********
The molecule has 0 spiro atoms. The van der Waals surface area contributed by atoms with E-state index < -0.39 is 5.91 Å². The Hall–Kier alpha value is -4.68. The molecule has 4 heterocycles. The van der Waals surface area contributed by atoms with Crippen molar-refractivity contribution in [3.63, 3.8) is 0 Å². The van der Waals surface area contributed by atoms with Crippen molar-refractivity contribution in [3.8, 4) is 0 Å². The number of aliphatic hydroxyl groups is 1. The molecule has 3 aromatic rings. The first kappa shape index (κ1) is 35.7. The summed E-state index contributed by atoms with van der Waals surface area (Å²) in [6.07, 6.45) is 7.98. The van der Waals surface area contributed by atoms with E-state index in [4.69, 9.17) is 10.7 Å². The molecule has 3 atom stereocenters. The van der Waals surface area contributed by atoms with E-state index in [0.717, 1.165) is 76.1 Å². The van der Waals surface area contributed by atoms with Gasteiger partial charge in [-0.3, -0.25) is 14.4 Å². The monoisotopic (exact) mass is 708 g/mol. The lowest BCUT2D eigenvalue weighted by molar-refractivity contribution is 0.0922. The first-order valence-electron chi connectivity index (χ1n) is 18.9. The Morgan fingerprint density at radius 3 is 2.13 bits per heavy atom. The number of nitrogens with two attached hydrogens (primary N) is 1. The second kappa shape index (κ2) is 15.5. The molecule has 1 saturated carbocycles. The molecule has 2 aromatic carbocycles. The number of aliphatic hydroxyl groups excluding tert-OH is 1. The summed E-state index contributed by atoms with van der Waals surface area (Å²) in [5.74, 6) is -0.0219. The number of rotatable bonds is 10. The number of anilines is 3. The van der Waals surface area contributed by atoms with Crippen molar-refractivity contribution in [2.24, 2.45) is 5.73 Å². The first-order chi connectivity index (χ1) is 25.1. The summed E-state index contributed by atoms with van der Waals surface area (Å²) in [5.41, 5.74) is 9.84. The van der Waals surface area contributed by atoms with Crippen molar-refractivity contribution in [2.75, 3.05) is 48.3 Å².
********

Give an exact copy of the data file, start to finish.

The molecule has 0 spiro atoms. The van der Waals surface area contributed by atoms with E-state index < -0.39 is 5.91 Å². The Hall–Kier alpha value is -4.68. The molecule has 4 heterocycles. The van der Waals surface area contributed by atoms with Crippen molar-refractivity contribution in [3.63, 3.8) is 0 Å². The van der Waals surface area contributed by atoms with Crippen molar-refractivity contribution in [3.8, 4) is 0 Å². The number of aliphatic hydroxyl groups is 1. The molecule has 3 aromatic rings. The first kappa shape index (κ1) is 35.7. The summed E-state index contributed by atoms with van der Waals surface area (Å²) in [6.07, 6.45) is 7.98. The van der Waals surface area contributed by atoms with E-state index in [4.69, 9.17) is 10.7 Å². The molecule has 3 atom stereocenters. The van der Waals surface area contributed by atoms with E-state index in [0.717, 1.165) is 76.1 Å². The van der Waals surface area contributed by atoms with Gasteiger partial charge in [-0.3, -0.25) is 14.4 Å². The monoisotopic (exact) mass is 708 g/mol. The lowest BCUT2D eigenvalue weighted by molar-refractivity contribution is 0.0922. The first-order valence-electron chi connectivity index (χ1n) is 18.9. The Morgan fingerprint density at radius 3 is 2.13 bits per heavy atom. The number of nitrogens with two attached hydrogens (primary N) is 1. The second kappa shape index (κ2) is 15.5. The molecule has 1 saturated carbocycles. The molecule has 2 aromatic carbocycles. The number of aliphatic hydroxyl groups excluding tert-OH is 1. The summed E-state index contributed by atoms with van der Waals surface area (Å²) in [5.74, 6) is -0.0219. The number of rotatable bonds is 10. The number of anilines is 3. The van der Waals surface area contributed by atoms with Crippen molar-refractivity contribution in [2.24, 2.45) is 5.73 Å². The first-order chi connectivity index (χ1) is 25.1. The summed E-state index contributed by atoms with van der Waals surface area (Å²) in [5.41, 5.74) is 9.84. The van der Waals surface area contributed by atoms with Crippen molar-refractivity contribution in [2.75, 3.05) is 48.3 Å².